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Cali Owings, Published August 18 2013

NDSU's Minard Hall nears completion

FARGO – The start of a new school year at North Dakota State University also will signal the much-anticipated end of construction in one of the school’s largest academic buildings, Minard Hall.

In the middle of an $18 million renovation and addition, the north face of Minard Hall partially collapsed in 2009 and delayed the completion of the project by a year.

Though different sections of the building have been in use for the past two years, Facilities Management Director Mike Ellingson said students, staff and faculty will have full use of the building this fall.

“In another two weeks, when school starts, the building will be fully occupied and all classrooms will be fully utilized,” he said.

Until classes begin Aug. 26, they’ve got a to-do list of “finishing touches” throughout the building that now is home base for two colleges and seven academic departments.

The updated building, with sections dating back to 1901, 1918 and 1929, has a completely remodeled interior.

“It is modern, but there was history maintained.” Ellingson said.

They preserved some elements, like the existing metal work, and were able to refinish the tin ceiling.

The renovation and additions increased the building’s space by more than 20,000 square feet.

Several academic departments were displaced or moved around several times since construction started in the fall of 2009. Now that the dust is settling, faculty members can unpack for the first time in almost four years.

Faculty had a lot of input in the initial redesign of the building to create office, lab and collaborative spaces that would function well for their departments.

For Jim Council, chairman of the psychology department, it’s great to be in the space they’ve long-awaited.

“We’ve never had enough space before consolidated into one area,” Council said.

Now, the department lays claim to most of the building’s first floor and a large portion of the second floor.

After the collapse, “people really got scattered,” Council said.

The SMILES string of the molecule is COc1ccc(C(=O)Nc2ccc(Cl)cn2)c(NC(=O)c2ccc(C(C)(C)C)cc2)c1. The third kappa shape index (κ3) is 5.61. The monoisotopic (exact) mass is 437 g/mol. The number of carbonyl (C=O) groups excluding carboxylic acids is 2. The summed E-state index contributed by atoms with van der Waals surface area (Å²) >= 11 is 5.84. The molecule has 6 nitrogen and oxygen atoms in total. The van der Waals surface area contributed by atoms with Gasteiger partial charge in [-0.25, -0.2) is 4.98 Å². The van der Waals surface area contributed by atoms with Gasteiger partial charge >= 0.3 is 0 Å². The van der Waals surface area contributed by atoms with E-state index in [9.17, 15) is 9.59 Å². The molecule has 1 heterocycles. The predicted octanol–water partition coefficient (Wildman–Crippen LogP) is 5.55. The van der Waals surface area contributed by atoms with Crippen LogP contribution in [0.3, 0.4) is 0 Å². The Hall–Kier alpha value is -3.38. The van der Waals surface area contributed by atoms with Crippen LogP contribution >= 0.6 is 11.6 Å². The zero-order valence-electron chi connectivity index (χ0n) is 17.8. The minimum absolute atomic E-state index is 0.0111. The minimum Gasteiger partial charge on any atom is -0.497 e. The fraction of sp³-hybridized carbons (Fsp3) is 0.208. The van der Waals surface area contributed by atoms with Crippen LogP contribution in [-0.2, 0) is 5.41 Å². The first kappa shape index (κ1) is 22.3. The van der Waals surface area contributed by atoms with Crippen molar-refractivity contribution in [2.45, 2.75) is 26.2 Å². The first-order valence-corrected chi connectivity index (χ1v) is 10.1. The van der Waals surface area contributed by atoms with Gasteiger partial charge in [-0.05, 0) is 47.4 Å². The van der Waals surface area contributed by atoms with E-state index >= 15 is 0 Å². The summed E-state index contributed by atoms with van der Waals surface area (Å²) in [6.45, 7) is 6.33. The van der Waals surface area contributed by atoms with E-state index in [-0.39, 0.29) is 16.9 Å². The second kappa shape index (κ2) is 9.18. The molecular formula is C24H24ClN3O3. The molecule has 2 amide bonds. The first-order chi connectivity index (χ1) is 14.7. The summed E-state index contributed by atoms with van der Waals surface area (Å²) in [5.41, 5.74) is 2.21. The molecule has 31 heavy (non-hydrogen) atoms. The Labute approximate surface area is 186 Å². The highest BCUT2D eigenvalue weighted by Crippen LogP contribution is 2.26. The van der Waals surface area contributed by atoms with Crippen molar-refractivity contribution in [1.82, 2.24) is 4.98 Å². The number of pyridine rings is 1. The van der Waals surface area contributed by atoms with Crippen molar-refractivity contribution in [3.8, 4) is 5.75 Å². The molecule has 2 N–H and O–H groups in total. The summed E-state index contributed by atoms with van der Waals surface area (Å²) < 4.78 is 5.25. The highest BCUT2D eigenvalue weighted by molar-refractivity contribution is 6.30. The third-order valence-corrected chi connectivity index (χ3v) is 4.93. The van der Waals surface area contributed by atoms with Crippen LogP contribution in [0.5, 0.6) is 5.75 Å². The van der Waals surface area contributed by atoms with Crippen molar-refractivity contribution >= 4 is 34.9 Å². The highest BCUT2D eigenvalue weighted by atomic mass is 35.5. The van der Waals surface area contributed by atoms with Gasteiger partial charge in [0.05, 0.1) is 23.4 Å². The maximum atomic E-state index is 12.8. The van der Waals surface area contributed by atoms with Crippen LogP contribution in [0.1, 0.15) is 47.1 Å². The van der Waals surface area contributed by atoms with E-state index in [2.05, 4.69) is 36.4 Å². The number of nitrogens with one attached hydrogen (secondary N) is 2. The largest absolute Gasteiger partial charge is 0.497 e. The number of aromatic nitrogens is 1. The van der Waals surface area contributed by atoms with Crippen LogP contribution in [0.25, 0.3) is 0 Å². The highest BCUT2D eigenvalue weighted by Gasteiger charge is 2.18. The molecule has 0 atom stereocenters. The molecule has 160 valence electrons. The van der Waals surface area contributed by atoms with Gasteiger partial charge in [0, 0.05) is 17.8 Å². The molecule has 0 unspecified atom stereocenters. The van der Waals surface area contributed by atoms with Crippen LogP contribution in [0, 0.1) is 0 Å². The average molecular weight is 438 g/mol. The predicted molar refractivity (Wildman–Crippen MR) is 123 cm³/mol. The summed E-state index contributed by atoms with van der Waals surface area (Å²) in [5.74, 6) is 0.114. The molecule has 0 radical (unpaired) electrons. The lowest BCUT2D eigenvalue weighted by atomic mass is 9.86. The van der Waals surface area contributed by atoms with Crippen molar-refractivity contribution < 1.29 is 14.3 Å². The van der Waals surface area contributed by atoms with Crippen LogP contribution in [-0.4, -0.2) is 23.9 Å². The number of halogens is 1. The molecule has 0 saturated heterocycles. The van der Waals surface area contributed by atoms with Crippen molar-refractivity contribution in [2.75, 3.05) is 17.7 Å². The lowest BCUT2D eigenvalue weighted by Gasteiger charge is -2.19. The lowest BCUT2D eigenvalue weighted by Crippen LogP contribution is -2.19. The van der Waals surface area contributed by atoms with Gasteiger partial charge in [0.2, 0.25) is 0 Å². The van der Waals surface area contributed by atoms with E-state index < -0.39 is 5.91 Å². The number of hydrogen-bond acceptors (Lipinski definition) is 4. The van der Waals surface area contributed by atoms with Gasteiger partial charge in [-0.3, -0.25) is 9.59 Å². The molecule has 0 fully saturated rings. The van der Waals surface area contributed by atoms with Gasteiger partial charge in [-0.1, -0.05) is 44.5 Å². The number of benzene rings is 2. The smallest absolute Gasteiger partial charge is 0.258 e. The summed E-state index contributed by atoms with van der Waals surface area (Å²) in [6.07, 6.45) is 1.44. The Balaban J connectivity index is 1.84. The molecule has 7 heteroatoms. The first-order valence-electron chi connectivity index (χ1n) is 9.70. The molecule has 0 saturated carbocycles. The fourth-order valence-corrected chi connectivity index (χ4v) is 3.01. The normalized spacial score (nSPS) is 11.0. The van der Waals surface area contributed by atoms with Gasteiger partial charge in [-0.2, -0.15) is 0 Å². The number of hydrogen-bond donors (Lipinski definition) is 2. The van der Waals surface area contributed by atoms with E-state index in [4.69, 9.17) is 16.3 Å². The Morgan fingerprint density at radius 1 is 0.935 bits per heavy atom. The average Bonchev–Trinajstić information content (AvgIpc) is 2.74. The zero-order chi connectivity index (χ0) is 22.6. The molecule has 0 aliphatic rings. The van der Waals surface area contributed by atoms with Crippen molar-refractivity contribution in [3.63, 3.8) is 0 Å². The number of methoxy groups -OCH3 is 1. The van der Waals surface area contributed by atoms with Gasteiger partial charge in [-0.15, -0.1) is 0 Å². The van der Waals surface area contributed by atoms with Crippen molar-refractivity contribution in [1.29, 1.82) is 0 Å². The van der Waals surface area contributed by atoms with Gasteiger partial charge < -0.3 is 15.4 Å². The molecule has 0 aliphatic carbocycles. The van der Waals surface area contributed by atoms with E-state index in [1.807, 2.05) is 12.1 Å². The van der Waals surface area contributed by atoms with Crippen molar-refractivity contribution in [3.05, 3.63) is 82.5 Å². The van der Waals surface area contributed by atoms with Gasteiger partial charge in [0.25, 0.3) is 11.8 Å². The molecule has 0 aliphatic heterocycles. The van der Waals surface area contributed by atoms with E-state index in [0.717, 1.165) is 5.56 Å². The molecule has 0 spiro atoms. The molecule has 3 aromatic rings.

“We didn’t ever take our stuff out of boxes because we knew we’d be moving again,” he said.

Now, many faculty members are busy setting up their labs and offices, and the department is finding permanent homes for its equipment – like a driving simulator.

Council said the best part about the end of their “three-and-a-half-year exile” is having a conference room in Minard Hall where the department can meet as a whole instead of reserving space in other buildings.

“We’re all together now, and that really counts for a lot,” he said.

Though the construction crews will soon be gone, the Minard Hall saga is far from over. There are still two open lawsuits related to the 2009 collapse.

Originally an $18 million project, the collapse has added more than $3 million, Ellingson said.

Dirt was excavated about 25 feet deep near the northwest corner of the building before the incident, exposing the building’s foundation, which likely contributed to the collapse.

The school is suing a group of five contractors for the costs associated with the incident.

That lawsuit is still in the discovery stage, said Daniel Hull, who’s representing NDSU and the State Board of Higher Education.

While Ellingson said the school has incurred more than $3 million in extra expenses because of the collapse, Hull said there’s not a dollar figure on the lawsuit yet.

The school is suing the contractors for all “damages caused to NDSU as a result of the collapse,” including physical damage and lost use of the space, he said.

The school also filed a lawsuit against the North Dakota State Fire and Tornado Fund, its insurance company, for denying its claim.

Readers can reach Forum reporter Cali Owings at (701) 241-5599